How to Make a Compost Tea


Compost is full of nutrients that make plants grow to their full potential. Compost is often combined with garden soil but it can also be used to make a tea that can be soaked up through the root system of the plant. Not only does it feed the plant but encourages beneficial organisms, reduces the chance of disease, and eliminates chemicals from the garden. The method of making compost tea is easy and can be made with an option to aerate the mixture with aquarium supplies or not.

Step 1

Cut the aquarium hose into three pieces each about 12 inches long or long enough to reach the bottom of one bucket. Attach each piece to the gang valve. Place the valve on the bucket and cover the ends of the hoses with duct tape

Step 2

Add one gallon mature, rotted compost to the bottom of the bucket. It must be mature enough that it is creating its own heat.

Step 3

Add four gallons water that has been sitting out for about 24 hours. City water has chlorine in it and this allows enough time for the chlorine to dissipate. Chlorine will affect the beneficial microbes in the compost tea adversely. Well water does not have to sit for this amount of time because there is no chlorine in it.

Step 4

Add 1 oz. of un-sulfured molasses. This feeds the desired micro-organisms. Stir well into the tea. This is an optional step.

Step 5

Remove the tape from the ends of the hoses and put them into the bucket. Attach the pump and turn it on. The pump oxygenates the tea, allowing for optimal microorganism growth and the tea is less likely to become stagnant. Stir the tea once a day with a paddle or large stick. Put the bucket near the garden in a warm sunny area if not using the pump method. It will have to be stirred two to three times a day.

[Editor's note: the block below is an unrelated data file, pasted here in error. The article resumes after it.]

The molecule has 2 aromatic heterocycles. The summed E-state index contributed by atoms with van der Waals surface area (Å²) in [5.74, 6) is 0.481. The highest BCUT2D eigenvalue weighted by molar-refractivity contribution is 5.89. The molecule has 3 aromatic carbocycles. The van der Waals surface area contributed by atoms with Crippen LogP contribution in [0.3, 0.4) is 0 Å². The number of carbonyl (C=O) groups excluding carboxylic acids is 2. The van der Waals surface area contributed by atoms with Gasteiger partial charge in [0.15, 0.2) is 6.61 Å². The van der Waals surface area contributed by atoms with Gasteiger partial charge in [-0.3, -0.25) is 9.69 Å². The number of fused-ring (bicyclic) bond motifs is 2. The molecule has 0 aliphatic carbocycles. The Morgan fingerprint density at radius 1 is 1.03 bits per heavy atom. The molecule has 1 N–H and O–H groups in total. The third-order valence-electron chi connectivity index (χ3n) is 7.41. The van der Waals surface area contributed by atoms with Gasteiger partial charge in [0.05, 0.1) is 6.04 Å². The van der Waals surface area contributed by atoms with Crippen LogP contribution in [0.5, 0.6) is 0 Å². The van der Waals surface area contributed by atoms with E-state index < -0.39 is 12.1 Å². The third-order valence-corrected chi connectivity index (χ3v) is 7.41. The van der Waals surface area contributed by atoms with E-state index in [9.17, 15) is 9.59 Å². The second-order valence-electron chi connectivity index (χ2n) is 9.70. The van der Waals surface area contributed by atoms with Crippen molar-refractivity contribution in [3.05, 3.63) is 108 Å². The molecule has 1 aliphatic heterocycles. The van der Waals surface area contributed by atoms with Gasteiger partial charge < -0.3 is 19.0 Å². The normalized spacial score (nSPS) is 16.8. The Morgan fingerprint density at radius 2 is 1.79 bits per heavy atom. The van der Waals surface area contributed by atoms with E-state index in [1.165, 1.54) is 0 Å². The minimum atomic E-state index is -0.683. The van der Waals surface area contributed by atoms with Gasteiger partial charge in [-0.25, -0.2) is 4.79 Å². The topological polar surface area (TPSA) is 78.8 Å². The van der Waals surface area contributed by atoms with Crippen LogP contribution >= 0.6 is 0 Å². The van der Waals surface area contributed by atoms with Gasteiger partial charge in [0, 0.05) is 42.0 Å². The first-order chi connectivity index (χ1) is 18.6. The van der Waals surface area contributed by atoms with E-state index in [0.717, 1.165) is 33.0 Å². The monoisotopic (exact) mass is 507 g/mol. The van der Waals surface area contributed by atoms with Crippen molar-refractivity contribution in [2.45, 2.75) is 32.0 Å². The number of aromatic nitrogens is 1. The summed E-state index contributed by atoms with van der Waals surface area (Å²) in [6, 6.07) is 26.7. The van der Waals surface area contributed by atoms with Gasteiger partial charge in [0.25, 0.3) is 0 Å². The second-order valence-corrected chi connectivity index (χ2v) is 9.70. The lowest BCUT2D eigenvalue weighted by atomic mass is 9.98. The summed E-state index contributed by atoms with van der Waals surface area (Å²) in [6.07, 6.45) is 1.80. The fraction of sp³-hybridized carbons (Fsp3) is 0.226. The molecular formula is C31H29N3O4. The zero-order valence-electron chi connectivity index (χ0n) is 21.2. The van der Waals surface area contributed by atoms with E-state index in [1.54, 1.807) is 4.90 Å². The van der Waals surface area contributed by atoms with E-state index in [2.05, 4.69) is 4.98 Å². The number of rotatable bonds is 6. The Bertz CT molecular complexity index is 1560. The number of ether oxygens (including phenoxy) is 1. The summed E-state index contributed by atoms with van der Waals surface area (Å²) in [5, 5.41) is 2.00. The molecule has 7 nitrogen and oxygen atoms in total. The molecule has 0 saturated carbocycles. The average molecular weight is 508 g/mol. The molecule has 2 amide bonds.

Step 6

Brew for three to five days. When it is done it should smell earthy and sweet and not stagnant. If it does not smell right it should not be used.

Step 7

Strain the tea through cheesecloth into another bucket. Put the solids back into the compost pile and use immediately either full strength or diluted. If the pump was used it created many microbes and they will die off quickly without oxygenation. Get them into the soil around the plants before they cease to exist.

Tips and Warnings

  • If the tea does not smell earthy and sweet after five days there is not enough oxygen in the mixture. That is why using the aquarium supplies works so well. Oxygen is always being pumped into the tea and it does not need to be stirred as much. Use only mature compost that has rotted well. Raw foods are often part of compost and they need to break down before using so they do not contaminate the tea with E. coli. E. coli can leach into vegetables from the compost tea and cause illness.

Things You'll Need

  • 3 feet or more aquarium hose (optional)
  • Duct tape (optional)
  • 1 gang valve (optional)
  • 1 aquarium pump (optional)
  • 2 buckets used only for making compost tea, 5 gallon
  • 1 gallon compost
  • 4 gallons water
  • 1 ounce un-sulfured molasses (optional)
  • 1 strong stick or paddle to stir compost
  • Cheesecloth


  • Pennsylvania Dept of Environmental Protection: Compost Tea -- As Easy as 1,2 3
  • Sustainable and Urban Gardening: How to Make Compost Tea
  • Organic Gardening: Compost Tea

Who Can Help

  • Harvest to Table: How to Make Compost Tea
Keywords: making compost tea, brewing compost tea, compost tea application, tea from compost, natural compost fertilizer

About this Author

Deborah Harding has been writing for nine years. Beginning with cooking and gardening magazines, Harding then produced a gardening and cooking newsletter and website called Prymethyme Herbs in 1998. Published books include "Kidstuff" and "Green Guide to Herb Gardening." She has a Bachelor of Music from Youngstown State University and sings professionally.